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hi trwrite


studies from denmark show, that the brown trout n sea run brown trout genetically is the same fish. When a sea run or a brown spawns studies show that both strains have a procentise that a likely to go both ways if the conditions r right, so the browns get juvenils that will seek the ocean if the possibility is there. Blockings also happened before mankind made a lot of them, so they have naturally developed this quality.In Denmark before we removed our blockings in our streams n rivers n stopped the pollution n restored the spawning places with a lot of small stone for hiding their eggs and bigger ones for hiding. we only had stationary brown trout were the water quality allowed it. When the blockings were removed we saw an explosive increase in the sea run n a decrease in river brown trout. research have shown that there is a natural explanation for this. If browns spawn in a river with free access to the sea n the sea holds abundant bait fish they will seek this over time because they can grow so much faster. In Denmark a 50 cm brown is 8-9 years old. when the sea run strain go out to  sea as 20-25 cm juveniles they grow to the same size in under 2 years. So if u have a river with spawning browns n it has free access to the sea with a lot of baitfish there is a very good chance that u will have sea run brown trout as well. Fish close to the river mouth in winter, spring n fall.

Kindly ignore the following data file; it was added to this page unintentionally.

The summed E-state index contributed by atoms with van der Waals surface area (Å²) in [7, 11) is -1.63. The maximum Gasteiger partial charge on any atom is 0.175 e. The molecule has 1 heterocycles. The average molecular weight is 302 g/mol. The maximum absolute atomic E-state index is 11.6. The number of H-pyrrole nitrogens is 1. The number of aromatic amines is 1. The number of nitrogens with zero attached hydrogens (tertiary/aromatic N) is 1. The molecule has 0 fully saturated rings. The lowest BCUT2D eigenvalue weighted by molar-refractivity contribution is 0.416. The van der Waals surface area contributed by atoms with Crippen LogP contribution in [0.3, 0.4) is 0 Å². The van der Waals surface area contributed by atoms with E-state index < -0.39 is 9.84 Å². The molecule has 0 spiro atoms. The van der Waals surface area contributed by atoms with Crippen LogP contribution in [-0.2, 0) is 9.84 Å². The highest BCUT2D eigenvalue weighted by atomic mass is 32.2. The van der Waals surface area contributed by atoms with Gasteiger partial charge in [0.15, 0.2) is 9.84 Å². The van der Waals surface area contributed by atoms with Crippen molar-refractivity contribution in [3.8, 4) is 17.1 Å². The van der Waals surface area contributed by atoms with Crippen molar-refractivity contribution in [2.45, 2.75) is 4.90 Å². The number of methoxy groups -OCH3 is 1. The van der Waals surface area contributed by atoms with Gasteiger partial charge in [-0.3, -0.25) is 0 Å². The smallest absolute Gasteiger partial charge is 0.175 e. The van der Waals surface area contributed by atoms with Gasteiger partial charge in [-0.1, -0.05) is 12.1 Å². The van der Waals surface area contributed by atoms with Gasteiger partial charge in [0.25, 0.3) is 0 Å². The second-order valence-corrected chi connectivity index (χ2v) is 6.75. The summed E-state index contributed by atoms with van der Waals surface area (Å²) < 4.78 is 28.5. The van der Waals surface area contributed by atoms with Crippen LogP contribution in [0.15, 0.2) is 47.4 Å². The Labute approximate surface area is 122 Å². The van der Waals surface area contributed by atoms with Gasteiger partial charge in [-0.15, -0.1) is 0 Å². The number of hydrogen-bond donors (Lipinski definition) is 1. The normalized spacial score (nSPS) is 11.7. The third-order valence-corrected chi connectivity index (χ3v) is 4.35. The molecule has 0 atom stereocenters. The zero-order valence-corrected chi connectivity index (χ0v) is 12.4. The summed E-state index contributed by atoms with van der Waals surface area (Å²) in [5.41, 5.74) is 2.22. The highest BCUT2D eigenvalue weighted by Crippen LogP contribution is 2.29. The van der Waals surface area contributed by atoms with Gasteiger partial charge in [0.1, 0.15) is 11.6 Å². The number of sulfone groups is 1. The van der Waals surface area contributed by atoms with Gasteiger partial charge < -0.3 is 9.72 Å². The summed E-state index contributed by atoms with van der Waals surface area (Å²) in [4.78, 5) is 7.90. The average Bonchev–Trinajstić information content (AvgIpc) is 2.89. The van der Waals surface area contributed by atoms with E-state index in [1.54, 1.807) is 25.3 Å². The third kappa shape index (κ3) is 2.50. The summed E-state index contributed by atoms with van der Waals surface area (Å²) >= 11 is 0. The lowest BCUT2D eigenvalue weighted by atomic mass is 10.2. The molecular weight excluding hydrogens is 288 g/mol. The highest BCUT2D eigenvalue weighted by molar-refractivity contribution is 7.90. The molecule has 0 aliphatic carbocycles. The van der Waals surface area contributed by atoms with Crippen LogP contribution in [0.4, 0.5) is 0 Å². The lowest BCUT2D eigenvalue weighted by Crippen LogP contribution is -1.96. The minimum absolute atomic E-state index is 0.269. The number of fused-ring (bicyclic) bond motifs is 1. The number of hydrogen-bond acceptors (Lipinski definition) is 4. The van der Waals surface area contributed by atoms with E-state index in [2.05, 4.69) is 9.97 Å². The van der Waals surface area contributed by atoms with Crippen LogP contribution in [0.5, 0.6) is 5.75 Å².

LARS